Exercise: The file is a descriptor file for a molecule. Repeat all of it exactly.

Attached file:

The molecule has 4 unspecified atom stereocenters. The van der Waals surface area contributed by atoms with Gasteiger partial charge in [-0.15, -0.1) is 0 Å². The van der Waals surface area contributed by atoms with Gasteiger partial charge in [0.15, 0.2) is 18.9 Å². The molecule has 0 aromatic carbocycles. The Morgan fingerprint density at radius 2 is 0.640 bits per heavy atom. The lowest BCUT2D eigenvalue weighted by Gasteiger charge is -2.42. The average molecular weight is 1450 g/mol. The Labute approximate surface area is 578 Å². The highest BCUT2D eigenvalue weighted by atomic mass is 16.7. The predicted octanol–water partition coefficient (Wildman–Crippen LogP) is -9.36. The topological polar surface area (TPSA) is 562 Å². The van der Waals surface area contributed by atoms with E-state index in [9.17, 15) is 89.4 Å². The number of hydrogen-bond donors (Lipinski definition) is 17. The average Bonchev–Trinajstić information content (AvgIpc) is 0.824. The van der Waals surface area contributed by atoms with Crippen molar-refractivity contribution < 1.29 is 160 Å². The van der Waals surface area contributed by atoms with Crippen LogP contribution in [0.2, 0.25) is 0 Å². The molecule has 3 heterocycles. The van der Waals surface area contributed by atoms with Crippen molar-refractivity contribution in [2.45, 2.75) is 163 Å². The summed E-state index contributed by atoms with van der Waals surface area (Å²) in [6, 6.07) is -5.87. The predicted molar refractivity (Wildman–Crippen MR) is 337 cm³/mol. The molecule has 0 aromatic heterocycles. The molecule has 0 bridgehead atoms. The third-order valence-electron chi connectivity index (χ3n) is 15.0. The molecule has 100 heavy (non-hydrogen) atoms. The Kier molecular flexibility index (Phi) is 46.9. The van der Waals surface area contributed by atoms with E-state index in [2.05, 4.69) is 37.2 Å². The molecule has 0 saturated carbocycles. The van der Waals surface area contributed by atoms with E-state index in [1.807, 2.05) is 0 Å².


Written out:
The molecule has 4 unspecified atom stereocenters. The van der Waals surface area contributed by atoms with Gasteiger partial charge in [-0.15, -0.1) is 0 Å². The van der Waals surface area contributed by atoms with Gasteiger partial charge in [0.15, 0.2) is 18.9 Å². The molecule has 0 aromatic carbocycles. The Morgan fingerprint density at radius 2 is 0.640 bits per heavy atom. The lowest BCUT2D eigenvalue weighted by Gasteiger charge is -2.42. The average molecular weight is 1450 g/mol. The Labute approximate surface area is 578 Å². The highest BCUT2D eigenvalue weighted by atomic mass is 16.7. The predicted octanol–water partition coefficient (Wildman–Crippen LogP) is -9.36. The topological polar surface area (TPSA) is 562 Å². The van der Waals surface area contributed by atoms with E-state index in [9.17, 15) is 89.4 Å². The number of hydrogen-bond donors (Lipinski definition) is 17. The average Bonchev–Trinajstić information content (AvgIpc) is 0.824. The van der Waals surface area contributed by atoms with Crippen molar-refractivity contribution < 1.29 is 160 Å². The van der Waals surface area contributed by atoms with Crippen LogP contribution in [0.2, 0.25) is 0 Å². The molecule has 3 heterocycles. The van der Waals surface area contributed by atoms with Crippen molar-refractivity contribution in [2.45, 2.75) is 163 Å². The summed E-state index contributed by atoms with van der Waals surface area (Å²) in [6, 6.07) is -5.87. The predicted molar refractivity (Wildman–Crippen MR) is 337 cm³/mol. The molecule has 0 aromatic heterocycles. The molecule has 0 bridgehead atoms. The third-order valence-electron chi connectivity index (χ3n) is 15.0. The molecule has 100 heavy (non-hydrogen) atoms. The Kier molecular flexibility index (Phi) is 46.9. The van der Waals surface area contributed by atoms with E-state index in [2.05, 4.69) is 37.2 Å². The molecule has 0 saturated carbocycles. The van der Waals surface area contributed by atoms with E-state index in [1.807, 2.05) is 0 Å².